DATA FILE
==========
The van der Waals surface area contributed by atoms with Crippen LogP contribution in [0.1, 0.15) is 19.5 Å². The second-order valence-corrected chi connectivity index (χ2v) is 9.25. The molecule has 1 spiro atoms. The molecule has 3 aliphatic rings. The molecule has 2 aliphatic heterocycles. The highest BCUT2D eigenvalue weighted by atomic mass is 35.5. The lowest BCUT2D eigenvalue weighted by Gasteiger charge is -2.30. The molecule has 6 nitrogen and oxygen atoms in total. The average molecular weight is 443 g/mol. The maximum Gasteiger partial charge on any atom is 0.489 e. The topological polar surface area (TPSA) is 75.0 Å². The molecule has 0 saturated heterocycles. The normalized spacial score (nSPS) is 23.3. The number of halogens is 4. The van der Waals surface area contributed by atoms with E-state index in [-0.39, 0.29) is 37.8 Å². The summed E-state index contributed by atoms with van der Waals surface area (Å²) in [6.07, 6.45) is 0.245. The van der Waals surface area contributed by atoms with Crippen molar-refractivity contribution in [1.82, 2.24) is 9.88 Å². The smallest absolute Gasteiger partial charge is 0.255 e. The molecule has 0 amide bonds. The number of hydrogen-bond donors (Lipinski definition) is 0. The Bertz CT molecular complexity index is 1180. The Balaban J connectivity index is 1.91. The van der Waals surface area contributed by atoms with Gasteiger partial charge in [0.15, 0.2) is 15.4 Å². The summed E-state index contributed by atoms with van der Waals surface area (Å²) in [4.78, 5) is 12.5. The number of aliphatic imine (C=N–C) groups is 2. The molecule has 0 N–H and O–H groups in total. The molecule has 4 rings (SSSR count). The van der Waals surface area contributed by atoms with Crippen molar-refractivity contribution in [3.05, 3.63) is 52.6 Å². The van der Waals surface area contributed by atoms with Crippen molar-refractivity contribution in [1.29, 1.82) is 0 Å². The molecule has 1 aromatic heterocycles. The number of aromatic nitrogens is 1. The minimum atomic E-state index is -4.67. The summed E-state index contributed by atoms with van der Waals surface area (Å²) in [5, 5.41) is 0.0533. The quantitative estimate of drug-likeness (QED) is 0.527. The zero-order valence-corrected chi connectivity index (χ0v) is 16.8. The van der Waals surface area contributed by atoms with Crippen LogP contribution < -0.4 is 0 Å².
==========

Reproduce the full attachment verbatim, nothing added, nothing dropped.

The van der Waals surface area contributed by atoms with Crippen LogP contribution in [0.1, 0.15) is 19.5 Å². The second-order valence-corrected chi connectivity index (χ2v) is 9.25. The molecule has 1 spiro atoms. The molecule has 3 aliphatic rings. The molecule has 2 aliphatic heterocycles. The highest BCUT2D eigenvalue weighted by atomic mass is 35.5. The lowest BCUT2D eigenvalue weighted by Gasteiger charge is -2.30. The molecule has 6 nitrogen and oxygen atoms in total. The average molecular weight is 443 g/mol. The maximum Gasteiger partial charge on any atom is 0.489 e. The topological polar surface area (TPSA) is 75.0 Å². The molecule has 0 saturated heterocycles. The normalized spacial score (nSPS) is 23.3. The number of halogens is 4. The van der Waals surface area contributed by atoms with E-state index in [-0.39, 0.29) is 37.8 Å². The summed E-state index contributed by atoms with van der Waals surface area (Å²) in [6.07, 6.45) is 0.245. The van der Waals surface area contributed by atoms with Crippen molar-refractivity contribution in [1.82, 2.24) is 9.88 Å². The smallest absolute Gasteiger partial charge is 0.255 e. The molecule has 0 amide bonds. The number of hydrogen-bond donors (Lipinski definition) is 0. The Bertz CT molecular complexity index is 1180. The Balaban J connectivity index is 1.91. The van der Waals surface area contributed by atoms with Gasteiger partial charge in [0.15, 0.2) is 15.4 Å². The summed E-state index contributed by atoms with van der Waals surface area (Å²) in [4.78, 5) is 12.5. The number of aliphatic imine (C=N–C) groups is 2. The molecule has 0 N–H and O–H groups in total. The molecule has 4 rings (SSSR count). The van der Waals surface area contributed by atoms with Crippen molar-refractivity contribution in [3.05, 3.63) is 52.6 Å². The van der Waals surface area contributed by atoms with Crippen molar-refractivity contribution in [1.29, 1.82) is 0 Å². The molecule has 1 aromatic heterocycles. The number of aromatic nitrogens is 1. The minimum atomic E-state index is -4.67. The summed E-state index contributed by atoms with van der Waals surface area (Å²) in [5, 5.41) is 0.0533. The quantitative estimate of drug-likeness (QED) is 0.527. The zero-order valence-corrected chi connectivity index (χ0v) is 16.8. The van der Waals surface area contributed by atoms with Crippen LogP contribution < -0.4 is 0 Å².